Back Ground Investigation Question

Okay, so I work in HR (amongst other fields) and we order background checks for our employees. So I’m checking on our latest prospect and I get kind of curious about what my background check says.

So while I’m in the background check website (run by a different company then my own, if that matters), I pull up my file.

Only to discover that I have two red flags.

One is that the dates of my employment are off. It says I started at my prior place of work in July and left the following August. I put on my resume that I started in March and left the following July.

I can somewhat understand the difference in regards to the first three months - I was a temping for the company for those three months. So no problem - I update my resume with that information. As for working the extra month, I have no idea. It seems strange to me.

The second red flag is my job title. When I was hired at said company I was an AAII. 1/2 into my employment I got a promotion to an account lead. The HR representative at said company apparently said that I was only an AAII and never an account lead.

My question is, can I get into contact with the HR rep of this company to sort these things out - or is that against the law? I haven’t ever heard of anyone doing such a thing so I really don’t know - I suspect it’s not illegal.

Why would it be against the law to call a company and confirm/correct information they are putting out about you? You probably need to do it in person, however, as most companies won’t discuss such things over the phone.

Incomplete/incorrect data is extremely common. The company I work for as a security consultant does backgrounds for employers (who knows, maybe we’re doing it for yours :slight_smile: ). Lots of times dates don’t match what the last employer has compared to what the applicant wrote down. Temp work is a huge factor in this. Just plain old oversights is another.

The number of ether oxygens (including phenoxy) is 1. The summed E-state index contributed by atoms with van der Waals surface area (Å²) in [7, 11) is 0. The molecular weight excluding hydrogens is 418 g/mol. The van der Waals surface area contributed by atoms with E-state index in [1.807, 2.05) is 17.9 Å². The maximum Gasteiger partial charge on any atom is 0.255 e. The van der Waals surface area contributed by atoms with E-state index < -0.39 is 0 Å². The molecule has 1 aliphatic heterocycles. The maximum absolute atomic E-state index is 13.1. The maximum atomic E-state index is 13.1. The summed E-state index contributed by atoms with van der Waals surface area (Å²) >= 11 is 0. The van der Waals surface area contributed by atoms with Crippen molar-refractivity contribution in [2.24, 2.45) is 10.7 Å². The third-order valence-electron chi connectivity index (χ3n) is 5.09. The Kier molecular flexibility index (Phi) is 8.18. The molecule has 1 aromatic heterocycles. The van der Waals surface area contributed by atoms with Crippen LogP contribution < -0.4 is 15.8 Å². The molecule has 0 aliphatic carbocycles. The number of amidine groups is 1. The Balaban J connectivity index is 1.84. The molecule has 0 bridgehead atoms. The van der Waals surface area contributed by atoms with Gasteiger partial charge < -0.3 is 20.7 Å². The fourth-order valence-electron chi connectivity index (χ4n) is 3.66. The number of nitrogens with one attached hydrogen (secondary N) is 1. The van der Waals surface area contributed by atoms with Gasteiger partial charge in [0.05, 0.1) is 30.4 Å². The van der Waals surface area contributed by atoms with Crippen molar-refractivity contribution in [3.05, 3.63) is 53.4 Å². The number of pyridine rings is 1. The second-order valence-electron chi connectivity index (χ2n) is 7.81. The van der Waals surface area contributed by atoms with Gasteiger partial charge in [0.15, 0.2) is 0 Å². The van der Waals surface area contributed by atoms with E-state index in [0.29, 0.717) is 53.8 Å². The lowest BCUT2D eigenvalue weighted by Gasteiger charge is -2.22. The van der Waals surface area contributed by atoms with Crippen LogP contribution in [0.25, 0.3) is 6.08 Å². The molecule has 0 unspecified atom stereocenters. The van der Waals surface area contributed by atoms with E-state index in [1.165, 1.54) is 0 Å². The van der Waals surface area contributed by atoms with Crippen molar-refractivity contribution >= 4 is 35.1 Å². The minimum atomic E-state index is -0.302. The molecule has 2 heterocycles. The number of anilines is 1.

I have records problem with my other job in law enforcement. Wisconsin has a central data base with info on all current law enforcement officers. Much of the info on me is either not there or wrong. My certification letter from the State Attorney General states that I graduated from the police academy more than 11 years after I actually did!!! They also have the wrong dates of employment for all 3 of the departments I’ve worked for over the past 25 years and are missing many of my records for education and specialized training I’ve received over the years. If I didn’t have the hard copies of these it could seem like I was lying if I put them down on a resume or job app…

Like I said, incorrect data on employees is common. I don’t see how it could be illegal to try to correct it.

I’m not in HR, but it doesn’t sound like anything to lose sleep over. Who says these are red flags? To me, they sound more like green with just a tinge of yellow on the edges.

A couple months’ difference on employment dates? Eh.

They have you listed as an AAII? Double-eh. Outside of that company, who’s going to know what an AAII is?

Now, if your file came up listing more serious and incorrect issues like “fired for cause” or courthouse records such as bankruptcy, arrests or convictions, that would be the time to worry.

I agree… differences in reported job titles have to be pretty common. Larger companies often tie those titles to specific pay grades, but what’s relevant for a resume is something that reflects what your job duties were. So rather than reporting that I was a Analyst-II, my resume says that I was a “software developer.”

Now, if my resume said “Vice President” and the background check said “Mail Clerk,” that’s a different story altogether.

But you work in HR… if I was applying for a job at your company and those two “red flags” came up on my background check, would I not get hired?

Isn’t there a rule against accessing your own information, or information about anyone that you are not checking as part of your employment? Files like these usually have a record as to who accesses them don’t they? I would be more worried about that.


What, exactly, do you mean by “rule”?

If you mean a policy established by an employer, that’s one thing.

If you actually mean “law”, that’s another.

Records kept on an individual by any state agency are almost always subject to open records laws.

If the OP went into the files of a private entity without permission, that is clearly another situation.